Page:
Saturday morning I did a little birding at the motel while Dee was getting ready.
Barn Swallows were flying in and out of nests along the building's walls.
More than a hundred Black Vultures streamed overhead as they left their roost on a nearby cellphone tower. Northern Mockingbirds, Northern Cardinals and Verdins were giving the day a noisy greeting, while the utility lines and the scrub below them had four types of Dove: Mourning, White-winged (below), Eurasian Collared and Inca.
A Lark Sparrow was having breakfast silhouetted against the moon.
Prickly pear cactuses were in bloom, as were coneflowers.
On the way to the state park, we did a quick drive around the city park in Junction. A male Vermilion Flycatcher was one of very few birds in view.
Our attention was captured by a black squirrel. That's certainly a species we don't see around Houston.
We reached the state park headquarters at 8:15, having had to stop along the entrance road to admire jackrabbits and deer.
The martin houses held a few Purple Martins in addition to many House Sparrows.
After registering, we were faced with the dilemma that faces all birders at the park: Do you go out on the trails and look for some of the rarer birds that inhabit the area, or do you sit in one of the blinds, where you are guaranteed to see a succession of beautiful (but predictable) birds coming to eat and/or bathe? As Dee and I are primarily birdwatchers rather than birders, we opted for the blinds.
We started at the Agarita Blind, hoping for some different species than those we had seen the previous day. As it turned out, we saw more of the same birds. Male and female Painted Buntings were very much in evidence. There were also plenty of Black-crested Titmice, Lark Sparrows and Field Sparrows.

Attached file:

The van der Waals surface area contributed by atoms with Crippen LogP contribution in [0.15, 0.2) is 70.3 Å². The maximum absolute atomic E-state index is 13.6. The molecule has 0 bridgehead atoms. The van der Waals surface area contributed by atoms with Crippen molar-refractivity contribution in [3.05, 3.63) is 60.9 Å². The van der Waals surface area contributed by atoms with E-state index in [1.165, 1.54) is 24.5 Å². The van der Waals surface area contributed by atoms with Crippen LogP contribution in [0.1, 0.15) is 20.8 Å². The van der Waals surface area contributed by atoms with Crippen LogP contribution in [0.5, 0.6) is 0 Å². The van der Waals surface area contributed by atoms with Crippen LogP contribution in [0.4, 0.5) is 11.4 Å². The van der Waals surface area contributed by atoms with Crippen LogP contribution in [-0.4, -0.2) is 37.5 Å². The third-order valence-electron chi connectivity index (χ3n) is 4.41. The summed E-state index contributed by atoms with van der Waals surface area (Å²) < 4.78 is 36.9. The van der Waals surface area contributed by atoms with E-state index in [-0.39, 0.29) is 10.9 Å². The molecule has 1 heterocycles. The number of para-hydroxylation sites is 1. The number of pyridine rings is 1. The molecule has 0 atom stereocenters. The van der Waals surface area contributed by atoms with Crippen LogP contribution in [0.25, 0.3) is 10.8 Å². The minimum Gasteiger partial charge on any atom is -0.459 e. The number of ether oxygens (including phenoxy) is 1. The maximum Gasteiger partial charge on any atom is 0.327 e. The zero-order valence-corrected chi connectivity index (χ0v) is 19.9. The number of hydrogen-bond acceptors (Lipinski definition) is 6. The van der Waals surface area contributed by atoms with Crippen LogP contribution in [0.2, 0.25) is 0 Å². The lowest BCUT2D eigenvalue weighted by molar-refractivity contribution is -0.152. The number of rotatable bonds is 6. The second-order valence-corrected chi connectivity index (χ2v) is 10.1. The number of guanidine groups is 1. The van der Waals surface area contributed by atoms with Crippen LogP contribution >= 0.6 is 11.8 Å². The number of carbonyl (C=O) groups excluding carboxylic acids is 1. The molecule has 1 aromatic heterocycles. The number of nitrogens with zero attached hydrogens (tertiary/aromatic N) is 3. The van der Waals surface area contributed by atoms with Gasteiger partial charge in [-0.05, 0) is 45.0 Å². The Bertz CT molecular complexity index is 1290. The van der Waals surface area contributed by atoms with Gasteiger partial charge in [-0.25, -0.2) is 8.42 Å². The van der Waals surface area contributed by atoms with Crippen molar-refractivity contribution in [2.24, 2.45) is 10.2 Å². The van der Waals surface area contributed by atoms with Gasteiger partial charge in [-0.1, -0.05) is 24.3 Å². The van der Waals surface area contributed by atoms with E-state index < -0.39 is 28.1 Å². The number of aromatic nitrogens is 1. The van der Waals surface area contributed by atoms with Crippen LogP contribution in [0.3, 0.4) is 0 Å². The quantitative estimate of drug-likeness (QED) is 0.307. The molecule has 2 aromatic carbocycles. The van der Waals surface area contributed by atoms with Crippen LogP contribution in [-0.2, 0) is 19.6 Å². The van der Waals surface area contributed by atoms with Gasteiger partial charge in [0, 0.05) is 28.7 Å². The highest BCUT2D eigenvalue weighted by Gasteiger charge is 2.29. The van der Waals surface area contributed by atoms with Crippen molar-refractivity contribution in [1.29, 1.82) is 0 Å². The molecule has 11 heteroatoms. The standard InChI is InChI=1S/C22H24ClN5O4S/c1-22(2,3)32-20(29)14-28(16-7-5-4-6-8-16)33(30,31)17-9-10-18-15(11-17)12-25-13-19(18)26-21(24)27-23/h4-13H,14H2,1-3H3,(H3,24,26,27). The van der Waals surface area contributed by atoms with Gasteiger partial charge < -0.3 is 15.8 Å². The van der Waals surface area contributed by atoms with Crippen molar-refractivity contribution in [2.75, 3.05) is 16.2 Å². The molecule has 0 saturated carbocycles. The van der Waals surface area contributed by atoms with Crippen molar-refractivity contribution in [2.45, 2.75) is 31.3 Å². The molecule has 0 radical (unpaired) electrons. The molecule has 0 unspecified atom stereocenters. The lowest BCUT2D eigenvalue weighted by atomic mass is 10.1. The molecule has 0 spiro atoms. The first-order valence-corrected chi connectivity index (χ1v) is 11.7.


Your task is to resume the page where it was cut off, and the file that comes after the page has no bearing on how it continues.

Of course, there were also plenty of more common birds, such as House Finches and Northern Cardinals.
Since we weren't seeing a good variety of birds, we walked over to the Acorn Blind to see if that was attracting some more interesting birds. On the way we stopped to admire the singing of a male Painted Bunting on a treetop.
Before we even entered the Acorn Blind, we spotted a young Vermilion Flycatcher on a fence wire.
The blind gave us excellent views of Lark Sparrows.
A single Lesser Goldfinch appeared for a moment and then was gone. Surprisingly, it was the only one we saw on our trip.
There were male and female Painted Buntings galore.
More common birds included House Finches, Northern Cardinals, White-winged Doves and Common Cowbirds (female below).
A couple of Black-chinned Hummingbirds came in to bathe, while a Western Scrub-Jay scattered all the other birds as it flew in to feed.
Just when we were ready to take a break, there was a loud hammering on the wall of the blind. I went to check it out, hoping for a Golden-fronted Woodpecker. It was another (male) Ladder-backed Woodpecker.
When it saw me, it flew onto the fence surrounding the feeder area, where Dee was able to get a good look at it.
Late morning we headed back to Junction for an excellent brunch at Isaack's.